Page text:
Posted - June 2007 in Living with HSP - Management & Treatment News
All HSPers know they have a rare disease but may not know it is one of 6,000 known by the US National Institutes of Health (NIH) Office of Rare Diseases (ORD). ORD defines a rare disease (often called ‘orphan disease’) as one with fewer than 200,000 people being affected in the USA. Another definition is – a disease that affects fewer than 5 people in 10,000. Other estimates suggest that between 6% and 10% of the community suffer from a rare disease.
ORD issue research grants and facilitate partnering of patient support groups with the National Institutes of Health on research programmes. They generally play a coordinating role with activities associated with rare diseases. Their website is: www.rarediseases.info.nih.gov/
The US National Organization for Rare Disorders (NORD) is supported by ORD but runs independently as a non-government charity. It’s website is: http://www.rarediseases.org/
It has 2,000 patient organizations on its membership and lists 1,160 disorders. Our disorder is shown as “paraplegia, hereditary spastic” and is number 398 on the list. The majority of rare diseases are genetic disorders.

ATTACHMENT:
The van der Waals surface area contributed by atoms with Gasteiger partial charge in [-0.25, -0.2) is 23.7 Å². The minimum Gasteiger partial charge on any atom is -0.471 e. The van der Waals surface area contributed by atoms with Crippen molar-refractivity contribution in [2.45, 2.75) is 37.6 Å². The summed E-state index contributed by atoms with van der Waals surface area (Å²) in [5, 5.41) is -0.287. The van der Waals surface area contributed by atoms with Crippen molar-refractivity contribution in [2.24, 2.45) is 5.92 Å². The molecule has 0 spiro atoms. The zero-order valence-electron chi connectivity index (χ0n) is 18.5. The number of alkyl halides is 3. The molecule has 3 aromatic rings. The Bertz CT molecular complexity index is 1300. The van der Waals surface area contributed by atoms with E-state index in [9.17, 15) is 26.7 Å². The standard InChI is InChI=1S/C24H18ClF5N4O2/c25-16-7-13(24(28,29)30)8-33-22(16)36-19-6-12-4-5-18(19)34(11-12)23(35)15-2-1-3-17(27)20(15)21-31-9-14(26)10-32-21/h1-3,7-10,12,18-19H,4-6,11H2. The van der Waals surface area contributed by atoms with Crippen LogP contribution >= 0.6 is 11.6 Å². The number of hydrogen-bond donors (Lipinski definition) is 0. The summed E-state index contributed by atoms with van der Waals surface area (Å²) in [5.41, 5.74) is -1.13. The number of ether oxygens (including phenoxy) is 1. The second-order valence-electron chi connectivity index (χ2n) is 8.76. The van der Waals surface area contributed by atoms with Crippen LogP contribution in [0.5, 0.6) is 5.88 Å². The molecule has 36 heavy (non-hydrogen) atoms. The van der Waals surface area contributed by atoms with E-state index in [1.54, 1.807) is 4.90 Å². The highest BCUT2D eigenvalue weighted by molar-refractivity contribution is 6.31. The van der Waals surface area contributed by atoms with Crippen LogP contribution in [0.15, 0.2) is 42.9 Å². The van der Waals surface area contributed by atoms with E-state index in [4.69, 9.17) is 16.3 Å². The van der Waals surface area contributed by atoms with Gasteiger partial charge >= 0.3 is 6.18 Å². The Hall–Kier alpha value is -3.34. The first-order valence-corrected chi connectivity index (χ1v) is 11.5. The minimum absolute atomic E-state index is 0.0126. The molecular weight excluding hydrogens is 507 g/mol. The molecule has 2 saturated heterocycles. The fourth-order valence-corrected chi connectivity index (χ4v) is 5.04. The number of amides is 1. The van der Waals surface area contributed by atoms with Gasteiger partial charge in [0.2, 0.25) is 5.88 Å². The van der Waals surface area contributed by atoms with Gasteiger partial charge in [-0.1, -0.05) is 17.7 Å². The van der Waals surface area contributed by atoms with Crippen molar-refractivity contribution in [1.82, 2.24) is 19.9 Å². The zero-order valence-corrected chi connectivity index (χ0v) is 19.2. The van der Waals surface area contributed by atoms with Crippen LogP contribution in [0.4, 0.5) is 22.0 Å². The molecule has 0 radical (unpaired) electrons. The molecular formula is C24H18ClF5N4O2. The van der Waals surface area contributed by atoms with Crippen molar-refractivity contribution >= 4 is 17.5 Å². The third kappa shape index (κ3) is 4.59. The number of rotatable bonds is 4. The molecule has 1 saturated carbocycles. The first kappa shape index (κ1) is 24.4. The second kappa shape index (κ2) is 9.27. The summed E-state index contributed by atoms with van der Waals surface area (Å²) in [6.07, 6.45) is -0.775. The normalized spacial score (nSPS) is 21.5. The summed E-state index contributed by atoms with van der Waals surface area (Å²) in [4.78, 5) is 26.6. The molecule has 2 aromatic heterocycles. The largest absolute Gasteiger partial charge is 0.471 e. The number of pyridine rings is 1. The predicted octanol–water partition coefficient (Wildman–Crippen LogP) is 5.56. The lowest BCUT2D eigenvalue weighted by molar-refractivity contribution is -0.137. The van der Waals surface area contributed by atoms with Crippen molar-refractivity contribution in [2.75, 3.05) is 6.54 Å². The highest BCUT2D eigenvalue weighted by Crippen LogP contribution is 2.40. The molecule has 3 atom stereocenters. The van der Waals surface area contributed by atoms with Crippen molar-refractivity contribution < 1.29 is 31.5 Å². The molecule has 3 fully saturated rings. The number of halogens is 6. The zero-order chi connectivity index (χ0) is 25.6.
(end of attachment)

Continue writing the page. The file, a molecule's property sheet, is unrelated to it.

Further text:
The EU has a similar organization to NORD and its website is www.eurordis.org. Canada and NZ both have patient-representative groups for rare diseases ( www.cord.ca/ and www.nzord.org.nz/ )
The original purpose of these support organizations was to gain access to drugs that were effective on the rare disease but lacked regulatory approval and were not seen by pharmaceutical companies to be a commercially viable proposition to develop for one or more rare diseases. Hence the term “orphan drugs”. The US has initiated incentives to encourage pharmaceutical companies to invest in more research and development for rare diseases.
While there are no similar rare disease organizations in Australia, the Government commenced an Orphan Drug Programme in 1998 which was modeled on the US programme. Support for the appropriate drug availability has been provided by forgoing some application fees and streamlining the process including the recognition of FDA approvals. There is still no coordinated approach from Governments or patient groups involved with rare diseases in Australia.